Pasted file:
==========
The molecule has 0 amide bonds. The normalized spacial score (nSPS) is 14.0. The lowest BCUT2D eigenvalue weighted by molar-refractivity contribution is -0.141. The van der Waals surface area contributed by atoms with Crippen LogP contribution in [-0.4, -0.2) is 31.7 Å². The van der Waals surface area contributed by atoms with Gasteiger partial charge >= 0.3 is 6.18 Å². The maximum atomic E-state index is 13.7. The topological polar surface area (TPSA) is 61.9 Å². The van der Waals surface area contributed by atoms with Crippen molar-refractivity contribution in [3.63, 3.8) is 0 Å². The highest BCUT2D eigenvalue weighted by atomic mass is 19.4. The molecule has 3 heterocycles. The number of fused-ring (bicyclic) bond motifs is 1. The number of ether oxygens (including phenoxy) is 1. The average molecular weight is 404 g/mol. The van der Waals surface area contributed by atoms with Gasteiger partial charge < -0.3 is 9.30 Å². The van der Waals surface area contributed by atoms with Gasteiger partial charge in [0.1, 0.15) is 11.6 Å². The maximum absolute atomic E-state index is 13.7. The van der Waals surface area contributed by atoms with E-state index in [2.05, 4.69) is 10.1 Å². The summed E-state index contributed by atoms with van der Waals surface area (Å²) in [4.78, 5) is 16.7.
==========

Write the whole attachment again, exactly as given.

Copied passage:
The molecule has 0 amide bonds. The normalized spacial score (nSPS) is 14.0. The lowest BCUT2D eigenvalue weighted by molar-refractivity contribution is -0.141. The van der Waals surface area contributed by atoms with Crippen LogP contribution in [-0.4, -0.2) is 31.7 Å². The van der Waals surface area contributed by atoms with Gasteiger partial charge >= 0.3 is 6.18 Å². The maximum atomic E-state index is 13.7. The topological polar surface area (TPSA) is 61.9 Å². The van der Waals surface area contributed by atoms with Crippen molar-refractivity contribution in [3.63, 3.8) is 0 Å². The highest BCUT2D eigenvalue weighted by atomic mass is 19.4. The molecule has 3 heterocycles. The number of fused-ring (bicyclic) bond motifs is 1. The number of ether oxygens (including phenoxy) is 1. The average molecular weight is 404 g/mol. The van der Waals surface area contributed by atoms with Gasteiger partial charge < -0.3 is 9.30 Å². The van der Waals surface area contributed by atoms with Gasteiger partial charge in [0.1, 0.15) is 11.6 Å². The maximum absolute atomic E-state index is 13.7. The van der Waals surface area contributed by atoms with E-state index in [2.05, 4.69) is 10.1 Å². The summed E-state index contributed by atoms with van der Waals surface area (Å²) in [4.78, 5) is 16.7.